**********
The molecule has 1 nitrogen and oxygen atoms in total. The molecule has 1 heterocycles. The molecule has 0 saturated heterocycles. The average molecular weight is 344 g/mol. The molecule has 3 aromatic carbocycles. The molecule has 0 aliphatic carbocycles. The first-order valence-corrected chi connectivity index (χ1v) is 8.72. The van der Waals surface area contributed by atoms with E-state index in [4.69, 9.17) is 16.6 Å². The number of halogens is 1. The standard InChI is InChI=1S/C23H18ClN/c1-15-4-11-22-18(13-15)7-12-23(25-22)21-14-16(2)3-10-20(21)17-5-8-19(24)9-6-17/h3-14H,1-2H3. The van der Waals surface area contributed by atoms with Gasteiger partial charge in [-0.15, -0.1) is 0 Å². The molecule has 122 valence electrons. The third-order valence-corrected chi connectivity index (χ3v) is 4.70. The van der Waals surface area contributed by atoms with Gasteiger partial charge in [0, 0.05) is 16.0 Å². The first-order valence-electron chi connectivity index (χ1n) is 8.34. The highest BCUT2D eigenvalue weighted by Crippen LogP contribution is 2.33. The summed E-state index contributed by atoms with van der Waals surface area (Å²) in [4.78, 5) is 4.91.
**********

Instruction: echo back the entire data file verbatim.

The molecule has 1 nitrogen and oxygen atoms in total. The molecule has 1 heterocycles. The molecule has 0 saturated heterocycles. The average molecular weight is 344 g/mol. The molecule has 3 aromatic carbocycles. The molecule has 0 aliphatic carbocycles. The first-order valence-corrected chi connectivity index (χ1v) is 8.72. The van der Waals surface area contributed by atoms with E-state index in [4.69, 9.17) is 16.6 Å². The number of halogens is 1. The standard InChI is InChI=1S/C23H18ClN/c1-15-4-11-22-18(13-15)7-12-23(25-22)21-14-16(2)3-10-20(21)17-5-8-19(24)9-6-17/h3-14H,1-2H3. The van der Waals surface area contributed by atoms with Gasteiger partial charge in [-0.15, -0.1) is 0 Å². The molecule has 122 valence electrons. The third-order valence-corrected chi connectivity index (χ3v) is 4.70. The van der Waals surface area contributed by atoms with Gasteiger partial charge in [0, 0.05) is 16.0 Å². The first-order valence-electron chi connectivity index (χ1n) is 8.34. The highest BCUT2D eigenvalue weighted by Crippen LogP contribution is 2.33. The summed E-state index contributed by atoms with van der Waals surface area (Å²) in [4.78, 5) is 4.91.